Psychologist Abraham Maslow’s hierarchy of human needs, which he illustrated with a pyramid, placed our physical needs at the bottom as the foundation for all the others. After all, who can sustain life without food, air, water and protection from the elements? Beyond these are aspirations for safety, belonging, self-esteem and at the pinnacle of the pyramid Maslow placed the spiritual component, which he called self-actualisation.

Contrast that with Jesus’ hierarchy of needs. He asked, “What good is it for a man to gain the whole world, yet forfeit his soul?” (Mark 8:36). Jesus didn’t insist on severe physical denial as a way to enhance our spiritual nature. But He was abundantly clear that, from an eternal perspective, a right relationship with God takes priority over food, clothing and shelter. He said, “Seek first his kingdom and his righteousness, and all these things will be given to you as well” (Matthew 6:33).

Because our physical appetites address fulfilment at the most fundamental level of human existence, Jesus used them as metaphors to inspire our spiritual appetites. Jesus warned His disciples, “Do not work for food that spoils, but for food that endures to eternal life.” And He added, “I am the bread of life. He who comes to me will never go hungry, and he who believes in me will never be thirsty” (John 6:27, 35).

The Lord’s Supper

In the spring of each year the Jewish people celebrate the Passover supper, a meal filled with remembrances of how God had rescued them from slavery in Egypt. Jesus also celebrated the Passover, but at His last Passover meal He added a new metaphor. Breaking a loaf of unleavened bread, He passed it to His disciples and said, “Take and eat; this is my body.” Following this He passed a cup of grape juice among them and said, “Drink from it, all of you. This is my blood of the covenant, which is poured out for many for the forgiveness of sins” (Matthew 26:26–28). By concluding with the words “do this in remembrance of me” (Luke 22:19), Jesus established the Lord’s Supper as a ritual of remembrance that Christians continue to observe.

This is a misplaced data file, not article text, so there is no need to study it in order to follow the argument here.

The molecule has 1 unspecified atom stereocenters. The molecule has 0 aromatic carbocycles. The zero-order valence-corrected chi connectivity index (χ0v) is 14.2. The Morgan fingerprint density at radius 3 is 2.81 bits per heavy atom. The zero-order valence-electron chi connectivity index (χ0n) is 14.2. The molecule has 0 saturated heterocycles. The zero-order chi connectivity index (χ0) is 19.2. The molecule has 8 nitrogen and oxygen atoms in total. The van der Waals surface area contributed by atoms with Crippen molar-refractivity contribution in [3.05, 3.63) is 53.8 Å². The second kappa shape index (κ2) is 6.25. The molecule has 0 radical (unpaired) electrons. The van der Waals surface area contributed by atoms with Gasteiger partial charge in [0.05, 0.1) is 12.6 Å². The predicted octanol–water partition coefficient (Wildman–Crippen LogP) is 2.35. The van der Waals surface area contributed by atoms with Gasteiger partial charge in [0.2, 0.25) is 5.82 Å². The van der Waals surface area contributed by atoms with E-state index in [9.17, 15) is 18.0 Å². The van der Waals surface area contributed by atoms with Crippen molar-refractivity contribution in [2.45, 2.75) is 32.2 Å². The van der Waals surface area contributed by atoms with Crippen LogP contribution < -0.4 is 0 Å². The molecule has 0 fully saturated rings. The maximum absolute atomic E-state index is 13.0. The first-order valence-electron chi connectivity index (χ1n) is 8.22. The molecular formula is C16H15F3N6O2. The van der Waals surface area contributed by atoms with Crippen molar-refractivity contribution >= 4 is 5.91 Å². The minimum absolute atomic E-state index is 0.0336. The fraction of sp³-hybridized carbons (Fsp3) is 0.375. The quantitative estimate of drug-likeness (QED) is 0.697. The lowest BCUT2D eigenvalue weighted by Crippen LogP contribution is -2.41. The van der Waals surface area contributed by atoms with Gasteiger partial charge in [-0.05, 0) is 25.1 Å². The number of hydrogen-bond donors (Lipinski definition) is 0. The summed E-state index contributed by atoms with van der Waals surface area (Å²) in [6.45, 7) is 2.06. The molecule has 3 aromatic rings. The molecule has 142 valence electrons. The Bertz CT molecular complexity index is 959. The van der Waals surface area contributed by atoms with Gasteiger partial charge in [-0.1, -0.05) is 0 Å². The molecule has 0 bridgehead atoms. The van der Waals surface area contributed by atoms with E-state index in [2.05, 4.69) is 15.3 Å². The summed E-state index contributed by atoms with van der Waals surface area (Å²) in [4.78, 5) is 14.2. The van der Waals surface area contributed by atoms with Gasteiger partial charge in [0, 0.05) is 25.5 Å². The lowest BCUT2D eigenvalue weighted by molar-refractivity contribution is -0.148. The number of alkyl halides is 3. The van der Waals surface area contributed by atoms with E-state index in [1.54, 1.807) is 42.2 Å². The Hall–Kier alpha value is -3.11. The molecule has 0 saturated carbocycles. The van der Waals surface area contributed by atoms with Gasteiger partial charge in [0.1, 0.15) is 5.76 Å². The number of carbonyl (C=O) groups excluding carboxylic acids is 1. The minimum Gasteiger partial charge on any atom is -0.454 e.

It isn’t necessary to get into a pedantic theological argument about whether the bread and grape juice are a means of grace or a symbol of grace (a debate between Catholics and most Protestants). I’m inclined to agree with C S Lewis, who said, “Do not think that I am setting up baptism and belief and the Holy Communion as things that will do instead of your own attempts to copy Christ.”

What is clear is that in the Lord’s Supper Jesus invites us to invert our instinctual human hierarchy of needs. Bread and grape juice don’t only point to higher spiritual realities. They also point to a willingness to give up life itself for the sake of eternal things. Thousands of Christian martyrs have already given testimony to the possibility of human beings living within and dying for these radically reordered priorities. And in the Lord’s Supper, we too affirm that “life is more than food, and the body more than clothes” (Luke 12:23).

Our modern food obsession (and, indeed, the indulgence of all our human appetites) can only appear at its cheapest and most tawdry in light of the Lord’s Supper. For it is there that Jesus asks us to remind ourselves, again and again, that there’s far more to life than the elements that keep us alive.